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Big deer herd feed needy in S. Dakota

November 04, 2009 at 12:39 PM

SIOUX FALLS, S.D. (AP) - Community food banks in South Dakota likely will be the beneficiary again as state wildlife managers try to reduce a deer population that’s seen a decade of growth.

Hunters killed a record 91,000 deer last year, a 46 percent increase over the estimated 62,000 deer taken in 2000.

The Game, Fish and Parks Department has been encouraging hunters to kill more female deer and donate the meat to the Sportsmen Against Hunger program, which last year provided 90,000 pounds of ground venison for distribution to needy families.

Some areas of the state are starting to see fewer deer, but others - especially those with fewer humans - don’t draw enough hunters to kill as many deer as would be preferred, said Tony Leif, director of the wildlife division within GF&P.

“Sportsmen Against Hunger is one of those means we have been using, to some degree successfully, to encourage additional harvest of animals,” he said.

Hunters who donate female deer and other antlerless deer can use a $50 certificate toward the processing costs. Most of the 48 processors who participate in the program charge $50 each. Hunters must pay the difference if the processor charges more.

Also available are $40 certificates to process donated female antelope or fawns.

The GF&P’s wildlife division has budgeted $100,000 this year to help cover costs of the processing certificates. Donations from hunters and corporations also are used.

“We basically raise as much as we can and then we get bailed out by the Division of Wildlife every year,” said Jeff Olson, president of Sportsmen Against Hunger.

Hunters last year donated 1,946 antlerless deer, 257 buck deer, 354 doe or fawn antelope, 20 buck antelope and one elk.

Frohling Meats at Hecla has been part of the program for several years and processed around 90 donated deer last year, said owner Jon Frohling, who charges $50 to process a do nated deer.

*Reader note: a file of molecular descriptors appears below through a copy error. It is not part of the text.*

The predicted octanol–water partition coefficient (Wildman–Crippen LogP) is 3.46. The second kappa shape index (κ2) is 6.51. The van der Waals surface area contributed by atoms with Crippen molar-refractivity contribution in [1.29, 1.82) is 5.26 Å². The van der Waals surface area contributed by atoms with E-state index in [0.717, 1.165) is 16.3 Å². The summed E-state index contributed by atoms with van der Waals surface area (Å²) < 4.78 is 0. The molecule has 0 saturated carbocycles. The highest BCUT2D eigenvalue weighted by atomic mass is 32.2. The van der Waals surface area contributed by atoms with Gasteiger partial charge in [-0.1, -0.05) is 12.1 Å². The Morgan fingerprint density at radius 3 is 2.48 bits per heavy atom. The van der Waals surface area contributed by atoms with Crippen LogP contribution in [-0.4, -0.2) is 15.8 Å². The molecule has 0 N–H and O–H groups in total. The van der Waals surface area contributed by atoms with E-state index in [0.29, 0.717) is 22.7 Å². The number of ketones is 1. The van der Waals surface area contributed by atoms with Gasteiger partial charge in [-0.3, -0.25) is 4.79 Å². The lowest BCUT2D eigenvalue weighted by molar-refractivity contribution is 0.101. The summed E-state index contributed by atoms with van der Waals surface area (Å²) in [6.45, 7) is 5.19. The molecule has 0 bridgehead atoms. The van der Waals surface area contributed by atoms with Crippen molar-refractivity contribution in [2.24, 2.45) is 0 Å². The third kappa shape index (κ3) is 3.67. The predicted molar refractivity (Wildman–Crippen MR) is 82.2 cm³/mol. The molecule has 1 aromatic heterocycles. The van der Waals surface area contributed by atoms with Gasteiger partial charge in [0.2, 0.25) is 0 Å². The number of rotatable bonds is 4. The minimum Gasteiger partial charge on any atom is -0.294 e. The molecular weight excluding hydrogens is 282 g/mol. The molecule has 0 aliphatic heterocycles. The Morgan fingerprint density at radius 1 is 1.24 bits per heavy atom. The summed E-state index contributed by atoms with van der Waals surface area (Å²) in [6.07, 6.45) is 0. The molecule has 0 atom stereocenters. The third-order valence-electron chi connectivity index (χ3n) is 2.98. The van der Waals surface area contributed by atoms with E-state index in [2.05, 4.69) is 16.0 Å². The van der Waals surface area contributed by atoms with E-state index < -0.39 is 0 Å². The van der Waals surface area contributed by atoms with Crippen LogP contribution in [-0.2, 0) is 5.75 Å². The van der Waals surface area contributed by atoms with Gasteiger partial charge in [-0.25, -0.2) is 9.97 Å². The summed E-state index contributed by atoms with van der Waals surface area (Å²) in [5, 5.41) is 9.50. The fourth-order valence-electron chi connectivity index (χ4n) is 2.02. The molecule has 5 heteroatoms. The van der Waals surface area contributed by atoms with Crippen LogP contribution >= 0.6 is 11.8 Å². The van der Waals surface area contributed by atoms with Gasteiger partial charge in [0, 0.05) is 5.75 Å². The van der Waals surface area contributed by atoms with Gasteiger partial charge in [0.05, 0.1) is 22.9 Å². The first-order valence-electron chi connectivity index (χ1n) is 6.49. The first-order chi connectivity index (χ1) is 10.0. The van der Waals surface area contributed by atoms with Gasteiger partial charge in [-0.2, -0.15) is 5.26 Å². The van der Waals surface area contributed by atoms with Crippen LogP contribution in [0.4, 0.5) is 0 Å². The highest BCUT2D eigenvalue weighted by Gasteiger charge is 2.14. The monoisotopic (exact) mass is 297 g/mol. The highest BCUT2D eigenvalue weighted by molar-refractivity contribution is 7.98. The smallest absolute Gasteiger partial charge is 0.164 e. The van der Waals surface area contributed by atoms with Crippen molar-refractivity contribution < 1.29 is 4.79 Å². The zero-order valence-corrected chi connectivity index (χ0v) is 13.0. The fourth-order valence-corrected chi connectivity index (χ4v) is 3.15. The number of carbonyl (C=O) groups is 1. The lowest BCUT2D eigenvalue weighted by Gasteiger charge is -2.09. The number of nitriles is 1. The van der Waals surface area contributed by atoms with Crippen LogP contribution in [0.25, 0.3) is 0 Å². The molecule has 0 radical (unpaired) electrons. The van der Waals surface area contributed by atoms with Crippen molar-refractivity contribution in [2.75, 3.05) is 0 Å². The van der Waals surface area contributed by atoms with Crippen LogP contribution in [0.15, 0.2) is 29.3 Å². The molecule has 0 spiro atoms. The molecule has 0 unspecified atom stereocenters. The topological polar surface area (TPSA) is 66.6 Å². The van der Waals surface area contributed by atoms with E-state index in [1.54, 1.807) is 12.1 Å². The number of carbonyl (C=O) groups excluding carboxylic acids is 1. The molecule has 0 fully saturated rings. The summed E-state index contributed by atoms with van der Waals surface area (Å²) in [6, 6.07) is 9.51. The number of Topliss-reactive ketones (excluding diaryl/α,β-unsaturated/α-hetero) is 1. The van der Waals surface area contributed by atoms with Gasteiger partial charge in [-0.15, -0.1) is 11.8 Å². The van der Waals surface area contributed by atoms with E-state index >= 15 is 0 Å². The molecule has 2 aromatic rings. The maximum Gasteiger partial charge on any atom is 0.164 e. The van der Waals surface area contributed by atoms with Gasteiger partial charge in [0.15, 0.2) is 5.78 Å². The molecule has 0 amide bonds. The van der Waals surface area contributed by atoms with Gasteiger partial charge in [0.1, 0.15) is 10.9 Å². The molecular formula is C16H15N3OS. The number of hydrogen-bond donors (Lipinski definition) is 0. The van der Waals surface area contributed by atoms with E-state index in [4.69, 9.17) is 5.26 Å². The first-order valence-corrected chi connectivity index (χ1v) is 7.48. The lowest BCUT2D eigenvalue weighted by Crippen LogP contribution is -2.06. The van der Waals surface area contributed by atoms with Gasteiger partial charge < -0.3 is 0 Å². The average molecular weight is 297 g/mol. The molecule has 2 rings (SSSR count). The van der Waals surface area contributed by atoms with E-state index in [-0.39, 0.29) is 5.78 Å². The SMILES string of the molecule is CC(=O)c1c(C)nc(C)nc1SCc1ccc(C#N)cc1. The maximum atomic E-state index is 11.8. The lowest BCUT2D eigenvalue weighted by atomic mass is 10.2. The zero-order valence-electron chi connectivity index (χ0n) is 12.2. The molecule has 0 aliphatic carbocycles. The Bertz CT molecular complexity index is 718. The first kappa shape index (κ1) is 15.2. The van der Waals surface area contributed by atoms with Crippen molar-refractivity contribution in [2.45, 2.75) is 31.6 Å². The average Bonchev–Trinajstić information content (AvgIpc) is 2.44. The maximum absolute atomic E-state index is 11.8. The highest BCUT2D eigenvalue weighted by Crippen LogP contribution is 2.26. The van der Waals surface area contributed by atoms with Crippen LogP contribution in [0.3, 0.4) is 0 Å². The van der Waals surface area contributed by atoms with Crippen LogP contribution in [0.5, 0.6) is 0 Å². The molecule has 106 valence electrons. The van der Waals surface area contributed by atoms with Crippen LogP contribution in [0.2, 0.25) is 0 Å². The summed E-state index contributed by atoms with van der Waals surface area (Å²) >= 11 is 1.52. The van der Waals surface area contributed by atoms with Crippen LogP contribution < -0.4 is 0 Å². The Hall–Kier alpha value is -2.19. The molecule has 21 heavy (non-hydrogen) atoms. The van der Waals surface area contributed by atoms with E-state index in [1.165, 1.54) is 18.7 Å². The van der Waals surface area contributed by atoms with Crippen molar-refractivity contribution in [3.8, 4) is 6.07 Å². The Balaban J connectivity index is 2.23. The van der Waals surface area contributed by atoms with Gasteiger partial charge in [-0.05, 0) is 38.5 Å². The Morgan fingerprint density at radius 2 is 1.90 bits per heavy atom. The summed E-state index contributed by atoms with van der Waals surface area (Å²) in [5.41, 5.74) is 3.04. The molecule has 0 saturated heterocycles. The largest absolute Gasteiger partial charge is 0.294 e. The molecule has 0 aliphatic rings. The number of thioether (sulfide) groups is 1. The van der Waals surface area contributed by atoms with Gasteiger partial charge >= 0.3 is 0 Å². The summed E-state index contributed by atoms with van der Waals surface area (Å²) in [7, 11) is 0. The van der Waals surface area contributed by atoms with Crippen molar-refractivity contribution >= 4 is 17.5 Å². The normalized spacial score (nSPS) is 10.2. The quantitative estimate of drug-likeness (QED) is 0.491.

“Our normal fee would be $85, so we are donating a little back, too, to supplement that deal,” he said. “We’re just happy to help out.”

Processing the donated deer goes quicker because all the meat is ground up and packaged in 1-pound portions, Frohling said. Three workers could probably complete the process for one deer in about 15 minutes, he said.

The South Dakota Sportsmen Against Hunger program began in the Black Hills in 1993. Donations to date total more than 345,000 pounds of processed meat.

Donations began to increase in 2006 when $30 of processing costs were covered. The following year, the certificates increased to $50 and there was no limit on how many a hunter could use.

“As we found out, a big incentive to get sportsmen to drop a deer off is if they don’t have to pay anything out of their pocket,” said Olson, who also is a member of the Game, Fish and Parks Commission.

Deer licensing last year provided 189,159 dee r tags, often in a combination buck-antlerless license.

“We’ve tried to get those double and triple license into hunters’ hands so when they get their license to shoot their buck they get doe tags along and if the landowner wants additional harvest they already have the tools in their pocket to help them get that additional harvest of those antlerless animals,” Leif said.

“For those hunters who really don’t have the means or desire to take three deer home with them, the Sportsmen Against Hunger program has given them an outlet or a place to go with those other animals they can’t eat themselves,” he said.

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